NREL Unveils Black Silicon Etching Technique for Solar Cells

September 07, 2010 by Jeff Shepard

The U.S. Department of Energy’s National Renewable Energy Laboratory (NREL) has unveiled a new low-cost etching technique which it says can put a trillion holes in a silicon wafer the size of a compact disc.

The "Black Silicon" Nanocatalytic Wet-Chemical Etch emerged from work by NREL photovoltaic researchers that demonstrated that "black silicon" solar cells, which have been chemically etched to appear black, can better absorb the sun’s energy. According to NREL, the inexpensive, one-step method reduces light reflection from silicon wafers to less than 2%, and promises to reduce manufacturing production cost and capital expense.

Any photons reflected from the surface of a solar cell are wasted. To reduce reflected sunlight and increase cell efficiency, NREL scientists invented the antireflection process that turns silicon wafers black so they absorb 98% of solar radiation. Today’s solar cells absorb about 95% of the sun’s radiation.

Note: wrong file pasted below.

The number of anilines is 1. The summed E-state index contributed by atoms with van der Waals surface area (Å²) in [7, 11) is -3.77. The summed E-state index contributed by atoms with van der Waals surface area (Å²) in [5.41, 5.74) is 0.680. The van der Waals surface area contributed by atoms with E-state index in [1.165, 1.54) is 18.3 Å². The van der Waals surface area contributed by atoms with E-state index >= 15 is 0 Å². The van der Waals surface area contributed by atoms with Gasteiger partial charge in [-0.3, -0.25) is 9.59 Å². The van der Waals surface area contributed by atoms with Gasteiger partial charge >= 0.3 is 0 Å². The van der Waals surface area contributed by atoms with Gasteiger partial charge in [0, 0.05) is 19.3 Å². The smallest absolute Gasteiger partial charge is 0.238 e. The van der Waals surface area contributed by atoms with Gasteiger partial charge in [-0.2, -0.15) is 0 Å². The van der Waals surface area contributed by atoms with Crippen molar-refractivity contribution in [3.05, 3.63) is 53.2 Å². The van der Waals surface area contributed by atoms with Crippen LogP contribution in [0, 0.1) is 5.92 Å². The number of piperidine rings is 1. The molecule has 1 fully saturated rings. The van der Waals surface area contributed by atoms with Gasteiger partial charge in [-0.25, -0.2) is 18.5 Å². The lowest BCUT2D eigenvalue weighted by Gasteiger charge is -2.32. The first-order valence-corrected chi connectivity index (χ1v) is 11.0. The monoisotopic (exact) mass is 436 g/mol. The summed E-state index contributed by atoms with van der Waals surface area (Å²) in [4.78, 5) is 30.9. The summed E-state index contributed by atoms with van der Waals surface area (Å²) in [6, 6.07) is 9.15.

According to NREL, the much-lower-cost recipe is still a few tenths of a percent less efficient than the best of the conventional cells. However, the black silicon prevents reflection of low-angle morning and afternoon sunlight far better, which means a jump in photovoltaic efficiency of at least 1 percentage point can be achieved. Black silicon also would replace a process that uses dangerous and environmentally unfriendly gases. A switch to the simple black silicon process also would reduce a factory’s capital costs by about 10%.

NREL’s Howard Branz is the principal scientist for the black-silicon etch technology, working with postdoctoral researcher Hao-Chih Yuan, research scientist Matthew R. Page, senior research technician Vernon E. Yost, senior scientist Scott Ward and engineer Anna Duda.